“I think when you just take a month, it becomes a thing you do [once] instead of part of your everyday routine,” Bertke explained. “So, having [inclusion and acceptance] as part of your everyday routine shows kids that beyond October and June, we celebrate love and accept them for who they are. I think that’s really powerful.”
For Fogel, this sort of inclusion and acceptance can have a big impact, even if it’s shown in simple ways.
“I would love to see a lot of positivity towards those that are [queer],” Fogel described. “That would be enough for me, hearing positivity towards people loving other people. [Even] just acknowledging that we are valid would make everyone that’s part of the community happy.”
Graham also believes in the importance of inclusion throughout the whole year. Designating a single month to celebrate queer pride or history can feel inauthentic, Graham explained.
“Systemically we have decided certain people get a month, and during that month people show their support,” Graham described. “The second that month is over, all of [that] previous fervor is gone. I’ve seen it happen every year.”
This spurious support doesn’t just come from people either, it can also come from corporations, Graham explained. In what has colloquially come to be known as “rainbow capitalism”, these corporations show their support in small ways through June, pride month for the LGBTQ community, but stop once the month is over. This can include creating rainbow logos or products or changing social media campaigns, Graham described.
“It can all feel really performative,” Graham said. “[It is] used to make their company ‘look better’ because they are with the times.”
Making an effort to celebrate and include the LGBTQ community year-round is incredibly important, Bertke said, because it allows queer people to feel represented and see that LGBTQ people have contributed to society in many different ways.
“It is important for queer kids to feel seen,” Bertke explained. “To realize that queer people are everywhere and have been in every major field.”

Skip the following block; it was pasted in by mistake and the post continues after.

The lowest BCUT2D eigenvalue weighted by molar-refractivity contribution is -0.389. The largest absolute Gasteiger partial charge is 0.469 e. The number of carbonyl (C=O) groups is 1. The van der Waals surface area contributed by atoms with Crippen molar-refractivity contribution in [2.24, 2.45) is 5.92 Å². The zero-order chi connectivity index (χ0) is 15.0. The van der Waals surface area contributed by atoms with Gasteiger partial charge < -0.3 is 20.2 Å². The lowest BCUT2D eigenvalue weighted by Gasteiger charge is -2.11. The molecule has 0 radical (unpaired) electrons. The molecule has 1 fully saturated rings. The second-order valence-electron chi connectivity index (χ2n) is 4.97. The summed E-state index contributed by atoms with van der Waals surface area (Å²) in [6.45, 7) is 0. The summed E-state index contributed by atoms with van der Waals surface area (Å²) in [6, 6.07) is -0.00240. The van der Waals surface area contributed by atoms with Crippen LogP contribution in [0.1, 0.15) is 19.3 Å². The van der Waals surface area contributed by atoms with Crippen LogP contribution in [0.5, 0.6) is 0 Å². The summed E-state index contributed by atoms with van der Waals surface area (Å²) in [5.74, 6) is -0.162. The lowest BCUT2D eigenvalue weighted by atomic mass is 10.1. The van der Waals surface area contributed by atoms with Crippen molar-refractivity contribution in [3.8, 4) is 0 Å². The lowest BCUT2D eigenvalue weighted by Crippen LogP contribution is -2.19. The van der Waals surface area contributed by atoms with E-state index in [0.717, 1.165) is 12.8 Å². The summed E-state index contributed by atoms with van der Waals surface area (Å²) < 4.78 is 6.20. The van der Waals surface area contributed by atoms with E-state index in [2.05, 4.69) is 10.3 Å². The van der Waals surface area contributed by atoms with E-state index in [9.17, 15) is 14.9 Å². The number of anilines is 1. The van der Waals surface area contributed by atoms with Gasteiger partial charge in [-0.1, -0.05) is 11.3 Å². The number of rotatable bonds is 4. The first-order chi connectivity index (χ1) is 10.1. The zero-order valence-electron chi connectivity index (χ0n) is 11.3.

Tantalidou explained that this representation helps empower LGBTQ people and validate their identities. Without it, a queer student could have a much more negative experience.
“If a student doesn’t feel safe, or [feel] like they can be themselves during school hours, it’s an incredible drag on their productivity and their performance as a student,” Tantalidou said. “[A lack of inclusion] can cause a lot of anxiety and stress in students when there’s already so much stress associated with high school.”
Additionally, including LGBTQ voices is important because it helps educate people who are not part of the queer community, Bertke said.
“It’s important for our cisgender heterosexual community to see the trajectory of LGBTQ rights in history, and understand that those are impactful voices,” Bertke said. “[It helps them] see that this community is just as good and just as hardworking and just as important as any other community.”
The presence of LGBTQ voices in discussions helps decrease hate, Chambers said. When it is done year-round, it normalizes queer identities and shows people that LGBTQ voices should be respected and taken seriously, she explained.
“We’re always going to be around, [even] if it’s not history month or pride month,” Chambers said. “No matter what, we are consistently facing danger just for being ourselves, and that doesn’t just go away when those celebrations are over. Just because we have equal marriage rights doesn’t mean that there aren’t very real dangers that come with the queer experience. A lot of people think queer people are a joke, and that the things we are sensitive to are really trivial, and that’s truly not the case.”
Although Bertke believes South is generally accepting of the LGBTQ community, he thinks there is occasionally a lack of inclusion of queer voices that can be remedied.
“There are pockets of very safe and very accepting environments in this building, but I still think that we’re seeing lots of heteronormative examples of boys and girls, and separating people to work by gender,” Bertke said. “I’m not saying it needs to happen all the time, every time, but we need to be more thoughtful as we’re including [LGBTQ voices] where we can, so that students feel represented and feel like they are seen in the curriculum.”
Like Bertke, Tantalidou believes it is important to make an effort to include the LGBTQ community outside of October or June, which is LGBTQ pride month. They said that if queer people are only included during certain months, harmful attitudes may persist throughout the rest of the year.
“There can’t be any singular month where you’re accepted,” Tantalidou said. “If you start feeling an outpour of love or support during a certain time but then not in other [parts of the year], then you’re going to start feeling excluded during other months. You can do a lot about informing others and working to make the other months more enjoyable during [June and October], but there needs to be an upkeep of it.”
Bertke emphasized that although there has been a lot of progress in the movement for LGBTQ equality, there is still a long way to go, and that the South community can contribute to that change.
“I came from a place that wasn’t very accepting, and I think that [South] is a very accepting place that is willing to move forward and willing to support [LGBTQ people],” Bertke said. “And it’s not perfect, but it is a place that wants to keep growing and keep moving forward.”
*Names have been changed